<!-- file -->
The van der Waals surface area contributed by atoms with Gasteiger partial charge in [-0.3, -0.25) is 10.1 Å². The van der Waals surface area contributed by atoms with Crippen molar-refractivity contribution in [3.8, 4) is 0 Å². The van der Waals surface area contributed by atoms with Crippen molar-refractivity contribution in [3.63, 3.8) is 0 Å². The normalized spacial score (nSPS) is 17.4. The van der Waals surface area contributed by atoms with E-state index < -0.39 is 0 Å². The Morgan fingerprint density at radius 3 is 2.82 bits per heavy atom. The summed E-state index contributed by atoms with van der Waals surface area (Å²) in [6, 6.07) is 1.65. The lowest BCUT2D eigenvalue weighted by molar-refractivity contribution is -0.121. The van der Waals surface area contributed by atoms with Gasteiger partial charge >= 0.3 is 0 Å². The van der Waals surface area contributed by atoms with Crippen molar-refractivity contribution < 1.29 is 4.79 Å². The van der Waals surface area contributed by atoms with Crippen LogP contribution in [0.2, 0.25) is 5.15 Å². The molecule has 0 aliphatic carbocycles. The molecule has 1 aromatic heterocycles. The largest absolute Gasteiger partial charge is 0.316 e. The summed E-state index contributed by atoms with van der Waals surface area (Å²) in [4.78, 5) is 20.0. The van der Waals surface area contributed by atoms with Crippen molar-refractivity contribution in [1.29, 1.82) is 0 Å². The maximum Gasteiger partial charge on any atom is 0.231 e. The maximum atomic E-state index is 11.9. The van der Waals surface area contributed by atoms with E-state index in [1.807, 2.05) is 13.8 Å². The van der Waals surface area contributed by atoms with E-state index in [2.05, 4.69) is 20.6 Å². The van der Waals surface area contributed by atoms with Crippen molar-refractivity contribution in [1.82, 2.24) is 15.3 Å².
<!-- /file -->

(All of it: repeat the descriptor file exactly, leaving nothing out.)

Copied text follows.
The van der Waals surface area contributed by atoms with Gasteiger partial charge in [-0.3, -0.25) is 10.1 Å². The van der Waals surface area contributed by atoms with Crippen molar-refractivity contribution in [3.8, 4) is 0 Å². The van der Waals surface area contributed by atoms with Crippen molar-refractivity contribution in [3.63, 3.8) is 0 Å². The normalized spacial score (nSPS) is 17.4. The van der Waals surface area contributed by atoms with E-state index < -0.39 is 0 Å². The Morgan fingerprint density at radius 3 is 2.82 bits per heavy atom. The summed E-state index contributed by atoms with van der Waals surface area (Å²) in [6, 6.07) is 1.65. The lowest BCUT2D eigenvalue weighted by molar-refractivity contribution is -0.121. The van der Waals surface area contributed by atoms with Gasteiger partial charge >= 0.3 is 0 Å². The van der Waals surface area contributed by atoms with Crippen molar-refractivity contribution < 1.29 is 4.79 Å². The van der Waals surface area contributed by atoms with Crippen LogP contribution in [0.2, 0.25) is 5.15 Å². The molecule has 0 aliphatic carbocycles. The molecule has 1 aromatic heterocycles. The largest absolute Gasteiger partial charge is 0.316 e. The summed E-state index contributed by atoms with van der Waals surface area (Å²) in [4.78, 5) is 20.0. The van der Waals surface area contributed by atoms with Crippen molar-refractivity contribution in [1.29, 1.82) is 0 Å². The maximum Gasteiger partial charge on any atom is 0.231 e. The maximum atomic E-state index is 11.9. The van der Waals surface area contributed by atoms with E-state index in [1.807, 2.05) is 13.8 Å². The van der Waals surface area contributed by atoms with E-state index in [2.05, 4.69) is 20.6 Å². The van der Waals surface area contributed by atoms with Crippen molar-refractivity contribution in [1.82, 2.24) is 15.3 Å².